1. Establish Your Norms-  Just as in physical spaces, it is important to lay out your expectations for how folks will conduct themselves in digital spaces. This helps students feel more secure about participating, and it helps to avoid misconduct. 
  2. Ask For Feedback Early and Often- Asking students what they like about the digital space, what they don't like, what is missing, and what is unnecessary will help to make the experience better for everyone. I used to ask kids these questions as we tried new things with our blog. Their responses were always helpful.
  3. Keep The Space Fresh- Kids will click everything you put in front of them once. After that, they're less likely to return unless there is something new to see. Adding new content and removing unneeded content regularly will keep them checking in more often.
  4. It Doesn't All Have To Be Business-  As with physical spaces, bringing your own personality helps to make the space feel more friendly and accessible. It also helps to build community. I used to post discussion topics that didn't have an academic goal, but that would invite engagement (e.g. "Who would win in a fight- Sylvia Plath or Ernest Hemingway?"). I also shared information like "What's on my iPod," and invited students to do the same.
  5. Be Visually Consistent- When giving students assignments that I needed them to respond to, I always used the same format, text colors, and images for like-things. All discussion topics might have a picture of a microphone, for example. That way at first glance students can identify information that requires a response.
  6. Set Clear Deadlines- In asynchronous digital worlds, time can be a bit wibbly-wobbly. If I say something is due on a certain date, do I mean by midnight? The nice thing is that interactions on blogs, on social media, or in LMSs tend to be timestamped, so knowing when something was turned in is pretty easy to establish.
  7. Keep Organized- In digital spaces it is just as important as in physical spaces to keep your materials organized for everyone involved. Having a space for assignment sheets is good. Having folders with all materials related to a unit is even better.
  8. Be Flexible- While building your digital space, you will run into all kinds of new stumbling blocks. What if a kid's Internet went out last night? What if a website you shared last semester is suddenly blocked this semester? What if your Twitter feed gets hacked? Having a flexible attitude helps when things go wrong.
  9. Remember That Not Everyone is Techie and Kids Need to be Taught How to Learn in Digital Environments- Teaching in a digital environment can mean also teaching how to use a digital environment. A kid's failure to chime in on a discussion thread may have more to do with user-error than it does with not having anything to add. Be sure to follow-up often with kids when they aren't contributing online. This also means that teaching Digital Citizenship is an ongoing and essential part of learning.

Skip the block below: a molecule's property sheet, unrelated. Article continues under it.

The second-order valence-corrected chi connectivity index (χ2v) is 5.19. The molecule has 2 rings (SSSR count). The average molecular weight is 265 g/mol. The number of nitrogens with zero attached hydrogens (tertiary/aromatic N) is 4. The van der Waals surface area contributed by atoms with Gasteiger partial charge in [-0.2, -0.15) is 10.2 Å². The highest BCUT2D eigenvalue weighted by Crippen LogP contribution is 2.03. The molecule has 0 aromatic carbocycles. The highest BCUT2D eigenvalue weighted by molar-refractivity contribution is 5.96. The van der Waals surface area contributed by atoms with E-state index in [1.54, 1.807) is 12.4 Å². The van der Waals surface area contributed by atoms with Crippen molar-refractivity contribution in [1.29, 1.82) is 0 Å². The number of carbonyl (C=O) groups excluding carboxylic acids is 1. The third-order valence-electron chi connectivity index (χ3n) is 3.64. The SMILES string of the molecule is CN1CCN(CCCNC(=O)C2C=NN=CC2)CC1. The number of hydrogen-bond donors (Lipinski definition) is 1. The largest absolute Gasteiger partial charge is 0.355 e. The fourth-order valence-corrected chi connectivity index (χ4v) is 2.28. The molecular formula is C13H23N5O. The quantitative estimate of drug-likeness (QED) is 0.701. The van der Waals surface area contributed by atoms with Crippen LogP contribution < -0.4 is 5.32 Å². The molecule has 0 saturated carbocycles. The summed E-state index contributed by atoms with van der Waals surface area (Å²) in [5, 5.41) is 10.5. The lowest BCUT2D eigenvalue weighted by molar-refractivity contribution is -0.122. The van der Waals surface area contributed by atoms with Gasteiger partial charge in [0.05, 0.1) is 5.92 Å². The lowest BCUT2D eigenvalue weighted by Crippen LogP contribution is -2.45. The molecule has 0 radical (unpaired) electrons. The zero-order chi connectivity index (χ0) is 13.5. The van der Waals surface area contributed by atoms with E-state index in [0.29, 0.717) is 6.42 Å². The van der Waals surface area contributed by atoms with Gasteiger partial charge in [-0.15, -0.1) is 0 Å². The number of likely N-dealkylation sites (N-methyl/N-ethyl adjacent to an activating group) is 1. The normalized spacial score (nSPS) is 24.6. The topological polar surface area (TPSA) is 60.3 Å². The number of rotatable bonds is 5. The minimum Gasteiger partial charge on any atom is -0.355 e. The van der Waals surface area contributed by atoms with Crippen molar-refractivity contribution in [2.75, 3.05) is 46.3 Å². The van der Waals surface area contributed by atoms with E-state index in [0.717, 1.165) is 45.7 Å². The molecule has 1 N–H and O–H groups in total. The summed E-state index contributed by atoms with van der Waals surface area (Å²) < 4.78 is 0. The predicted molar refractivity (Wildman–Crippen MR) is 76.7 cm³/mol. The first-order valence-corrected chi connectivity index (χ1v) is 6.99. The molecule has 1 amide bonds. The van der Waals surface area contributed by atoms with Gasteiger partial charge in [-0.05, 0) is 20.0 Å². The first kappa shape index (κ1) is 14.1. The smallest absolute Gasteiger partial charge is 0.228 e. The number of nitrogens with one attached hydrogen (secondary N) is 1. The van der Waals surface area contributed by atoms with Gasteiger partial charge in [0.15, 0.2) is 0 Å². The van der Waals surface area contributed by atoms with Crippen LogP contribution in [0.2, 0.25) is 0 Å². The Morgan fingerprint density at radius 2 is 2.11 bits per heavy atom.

10. Take Full Advantage of the Digital Space- If all you do is the same type of work that you could have done in the physical world, you are missing an opportunity. Technology has given us the opportunity to have kids experience and do amazing things with people from all over the world. A digital learning space can enable collaboration, communication, critical thinking, and creativity.
For more advice on teaching in digital spaces, check out these links:


Our Task


With new technologies come new practices. While much of what makes great teaching and learning translates from one environment to the next, we also need to be prepared to adjust our methods to take advantage of new opportunities. Today, teaching without some form of online presence seems incomplete even if the work we are doing in the physical classroom is rich. 

Of course, becoming comfortable with designing creative digital spaces isn't just about how we teach. It is about learning the skills that we want to pass on to our students. They will soon enter a world in which navigating, working in, and even creating their own digital worlds will be as important as mastering their physical work environments. Learning these skills together now will ensure that they can apply them wisely in the future.

Teacher Creativity Skill: Design and Convey Information Visually

I’ll never forget the first time that I saw another teacher add clip art to a handout for students. Suddenly, my purely text-based handouts seemed lame and inaccessible. There is no doubt that we have come a long way in terms of our ability to enhance our materials for all types of learners. Today, it is a simple process to add visuals to our materials (as well as audio, video, and animations). Multimedia literacy has become more and more important in life, and it is increasingly important in the classroom. And just as clip art once put my text-only handouts to shame, there are now digital tools that enable us to step up our game beyond the free clip art that we find on the web.

Also, helping students develop the skills to effectively communicate their ideas and to create compelling well-designed visuals that empower creative expression is becoming more and more important as we prepare students for a world in which these skills matter. 

When Can We Practice the Skills in the Classroom?